Since 1919, the Historic Sites and Monuments Board of Canada has provided advice to the Canadian government on the designation of places, people and events that have marked and shaped Canada. Every year, new subjects are added to the list of designations. The nominated subject must have a historical significance from a national perspective, beyond a local or regional impact.
On May 21, 1921 the Historic Sites and Monument Board of Canada designated NINE National Historic Sites in the Niagara Region alone! 2021 marked the 100th anniversary of these commemorations, which help mark a range of stories from Canada’s past including the War of 1812, the Fenian Raids, Upper Canada Rebellions and more. We don’t want to spoil it for you though, so make sure to read the plaques at each destination! If you can’t visit in person or need some clues as to where the plaques are, you can find the spoilers in the Directory of Federal Designations links in the map below.
Try and find them all in one day, or check them off when you get a chance to explore Niagara next! Pick any spot as your first destination and then head to the next on the list for a trip past some of Niagara’s most iconic landmarks, scenic landscapes, as well as some hidden gems. So pack some snacks and head out to explore! Don’t wait another 100 years to check them all out.
Don’t forget to share your road tripping adventure with us! Tag us @FortGeorgeNHS on Facebook and Twitter and use #HistoricRoadTrips!
The battlefield of Fort George plaque is quite large, and is located in the northeast corner of the battlefield where the Americans landed. Today you can take in a peaceful stroll along the waterfront and get your own understanding of how the landscape affected the battle. You might even be able to spot the Toronto Skyline from here!
The plaque at Fort George offers insight into the history of Fort George itself, but don’t stop there! Fort George is more than just a plaque – the site introduces visitors to military life in 1812 with demonstrations and restored heritage buildings. It’s best to plan a longer visit to this site ahead of time to make sure you don’t miss history brought to life. Costumed Interpreters can help answer any of the questions that the plaque doesn’t cover – don’t be shy! (Admission rates apply)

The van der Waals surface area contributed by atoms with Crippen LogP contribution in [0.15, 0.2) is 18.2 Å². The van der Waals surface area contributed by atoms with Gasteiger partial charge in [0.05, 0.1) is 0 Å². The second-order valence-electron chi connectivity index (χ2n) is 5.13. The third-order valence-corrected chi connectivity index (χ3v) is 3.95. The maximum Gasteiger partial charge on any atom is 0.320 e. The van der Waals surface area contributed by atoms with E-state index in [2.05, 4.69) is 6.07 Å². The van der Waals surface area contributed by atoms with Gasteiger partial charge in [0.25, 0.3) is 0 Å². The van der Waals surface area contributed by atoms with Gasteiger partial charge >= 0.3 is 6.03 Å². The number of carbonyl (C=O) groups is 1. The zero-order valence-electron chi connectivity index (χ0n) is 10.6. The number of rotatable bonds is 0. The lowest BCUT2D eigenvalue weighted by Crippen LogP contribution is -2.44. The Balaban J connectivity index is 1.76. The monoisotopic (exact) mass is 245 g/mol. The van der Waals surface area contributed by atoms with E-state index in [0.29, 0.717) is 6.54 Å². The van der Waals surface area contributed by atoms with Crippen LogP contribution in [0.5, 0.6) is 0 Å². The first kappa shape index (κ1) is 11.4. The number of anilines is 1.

Follow the Niagara Parkway to find this plaque nestled between Fort George National Historic Site and Brock’s Monument. This plaque is close to the Niagara Parks Commission Riverfront trail, which provides the perfect venue for an afternoon stroll. Visitors can use the trail to survey the Niagara river, while respecting the private properties near by that have since capitalized on this unique view. As you travel your route, can you tell why this spot made sense to help defend Upper Canada during the War of 1812? After heading off from here, check to see if you can stop in at Laura Secord House or Brock’s Monument at Queenston Heights to help answer the question!
If you didn’t stop for a picnic at Queenston Heights, the Battle of Chippawa Park or one of the many parkettes along the Parkway south of the Falls might be a quiet spot! If you want to imagine and, retrace the events of this significant battle, follow along with the Niagara Park’s self-guided tour!
You don’t need a boat to access this one, in fact, the island is actually closed to the public! The plaque is near the Battle of Chippawa plaque, and can also be found along the Niagara Parkway. It is perfectly situated to give you a clear view of the Island, and you might even find a nice resting spot here to be able to think about what you’d use the Island for – it’s already been used for so much!
This spot is at the opposite end of the Niagara River from where this list started, and yet is still on the Niagara Parkway! Make sure to stop and stroll to the bridge over the creek to appreciate how it connected Fort Erie and Chippawa. And if you still don’t understand the importance, keep going down the parkway, and maybe even visit our friends at Old Fort Erie! Plan ahead to make sure you have enough time to ask their staff any questions you may have thought of since visiting Fort George!
Take a step away from the Niagara River over to this site, where the Canadian Volunteer Militia valiantly fought to try to defend a young country! Fort Erie Museum and Cultural Services helps interpret and maintain the Ridgeway Battlefield park nearby where you can find out even more about this effort.
Head to the Cook’s Mills area near Welland to find this cairn! Spot Lyon’s creek from here and explore the nearby area to find the peace garden at the corner of Lyon’s Creek and Doan’s Ridge Roads that helps give a contemplative spot to ponder the abundance of battlefields in Niagara. Why did the Americans keep attacking Niagara after all?
The last site on our list is near water today, but it was not when the battle took place! Near lock 7 on the Welland Canal (a National Historic Event), this site commemorates a battle that may be lesser known than the heroine who warned the British of the attack (you may have stopped by her homestead earlier?). However, read the plaque text well! This British victory doesn’t just owe thanks to her bravery. As Mohawk War Chief John Norton observed, "the Caughnawaga Indians fought the battle, the Mohawks or Six Nations got the plunder, and FitzGibbon got the credit."